Dear readers, tonight we reprint an interview held at a coffee shop with a homeless, disbarred lawyer, living on the streets of a city filled with monsters. Here’s here to tell us about the problems he faces, from drugs to werewolves.
-I’m here with Benjamin Salazar, Esq.
Mister Salazar, could you please tell us a little about where you grew up. Paint a picture. What was it like there?
Well. I grew up in the old mill city of Colton Falls, Massachusetts during the 1960’s, and what I erroneously believed, at the time, was the Golden Age of recreational drug abuse.
Little did I know my childhood experimentation with heroin and horse tranquilizers would pale in comparison to the shit the kids are pushing up their arms today.
I know, I know. You see it, too. Jesus.
These kids today. Am I right?
Practically have drugs handed to them. Have everything handed to them. Don’t even have to work for it, that’s the problem. Have it prescribed by their doc or delivered by some kid named Tad who drives an Acura and lives in an old Victorian on Main Street in uptown USA.
The good shit, too. The hard shit. Synthetics straight out of China. Fentanyl. Carfentanyl. Pure. Uncut.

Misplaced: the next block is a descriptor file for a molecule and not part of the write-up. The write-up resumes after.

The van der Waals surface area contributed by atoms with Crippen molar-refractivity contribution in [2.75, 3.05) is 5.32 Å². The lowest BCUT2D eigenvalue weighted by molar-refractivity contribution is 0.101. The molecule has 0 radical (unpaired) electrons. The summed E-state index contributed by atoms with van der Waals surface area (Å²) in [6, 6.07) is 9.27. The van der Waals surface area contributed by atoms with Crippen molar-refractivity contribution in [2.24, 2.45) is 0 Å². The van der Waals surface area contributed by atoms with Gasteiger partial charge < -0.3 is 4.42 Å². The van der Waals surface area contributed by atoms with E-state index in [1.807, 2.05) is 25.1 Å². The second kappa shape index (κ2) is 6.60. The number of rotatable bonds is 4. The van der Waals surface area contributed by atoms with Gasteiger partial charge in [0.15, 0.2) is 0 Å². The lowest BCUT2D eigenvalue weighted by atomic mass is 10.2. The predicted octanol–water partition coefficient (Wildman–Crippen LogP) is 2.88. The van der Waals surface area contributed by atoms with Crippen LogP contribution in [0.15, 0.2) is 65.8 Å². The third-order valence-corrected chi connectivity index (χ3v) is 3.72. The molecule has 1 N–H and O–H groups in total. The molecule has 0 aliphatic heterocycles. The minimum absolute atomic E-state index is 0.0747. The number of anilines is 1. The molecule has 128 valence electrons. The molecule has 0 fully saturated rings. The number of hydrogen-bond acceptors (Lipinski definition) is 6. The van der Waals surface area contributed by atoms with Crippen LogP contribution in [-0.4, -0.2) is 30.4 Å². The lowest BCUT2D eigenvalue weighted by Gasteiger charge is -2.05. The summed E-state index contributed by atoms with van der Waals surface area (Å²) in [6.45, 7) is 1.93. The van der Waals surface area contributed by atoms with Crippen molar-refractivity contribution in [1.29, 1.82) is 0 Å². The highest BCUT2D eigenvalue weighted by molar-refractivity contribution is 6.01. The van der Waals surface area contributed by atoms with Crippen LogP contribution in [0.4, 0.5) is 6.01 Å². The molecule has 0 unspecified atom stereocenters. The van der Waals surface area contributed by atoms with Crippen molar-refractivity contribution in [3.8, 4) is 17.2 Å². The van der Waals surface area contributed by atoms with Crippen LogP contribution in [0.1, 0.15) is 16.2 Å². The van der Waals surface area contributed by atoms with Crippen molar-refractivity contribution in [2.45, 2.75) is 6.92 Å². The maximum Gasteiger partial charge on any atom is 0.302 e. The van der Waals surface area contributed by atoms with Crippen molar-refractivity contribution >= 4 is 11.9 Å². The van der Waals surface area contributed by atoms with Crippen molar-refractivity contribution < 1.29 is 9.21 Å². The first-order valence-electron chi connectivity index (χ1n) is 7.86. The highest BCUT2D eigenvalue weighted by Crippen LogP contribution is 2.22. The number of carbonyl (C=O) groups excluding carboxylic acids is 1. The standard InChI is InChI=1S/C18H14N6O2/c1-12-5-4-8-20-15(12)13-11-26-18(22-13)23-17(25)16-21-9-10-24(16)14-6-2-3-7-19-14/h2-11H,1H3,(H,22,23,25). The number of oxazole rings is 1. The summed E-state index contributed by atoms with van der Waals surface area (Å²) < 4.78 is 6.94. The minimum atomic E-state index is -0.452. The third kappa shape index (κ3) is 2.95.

Man oh man…
And when they inevitably OD?
Jesus, everyone’s packing Narcan these days. Everyone. They’re literally giving it away. (Salazar digs into his briefcase and slaps a fistful of blister packs of Narcan on the table.)
But me? My day?
I had to trudge uphill through sleet and rain to score my overdose. Both ways. Into rough neighborhoods. Lawrence. Lowell. Downtown Colton Falls.
Black kids beat me up. Hispanic. White. Vietnamese. Everyone.
Jesus, even Jewish kids beat me up. My own people. And do you know how many Jews live in the Merrimack Valley?
-Uh … no. (The waitress brings us our coffees.)
About five. Really. Counting me. And they all beat me up.
Every. Single. One.
I mean, they’d take turns. Crazy, right? And one of them was my first cousin.
And … she was a girl.
-Okay, that’s … kind of sad, I guess. Maybe we should just move on. I notice you have esquire appended to your name.
Just what the hell are you getting at? (Salazar rips his glasses off.)
-It means ‘attached.’ I think.
Oh. Well. (He fixes his tie and sits back down.) Sorry about that.
Yeah. Yeah. I used to be a lawyer. A trial lawyer. Damn good one, too. That’s why I had the ‘esquire,’ ahem, appended … to my name.
Now though? I just keep it there cause I’m used to it and, truth be told, I’m a bit of a douche bag.
-A what? Oh. Never mind. Uh … so you retired from practicing law?
Retired? With the fat 401k and vacation home in the Berkshires? (Salazar takes a sip of coffee, waves a hand.)
Naw. I wish.
I was disbarred, y’see?
It’s that same old story. Perjury. Kickbacks. Abusing power. Clients. Drugs. Attempted murder.
-Wow. What a … a colorful career.
Career? Hell no, that was just my first trial.
During the opening statements.
Man, I’d gobbled down a fist full of magic mushrooms this dirty old hippy traded me for a ’63 Impala. I thought my hair was on fire!Continue reading “Benjamin Salazar, Esq. (of Monster City, by Kevin Wright)”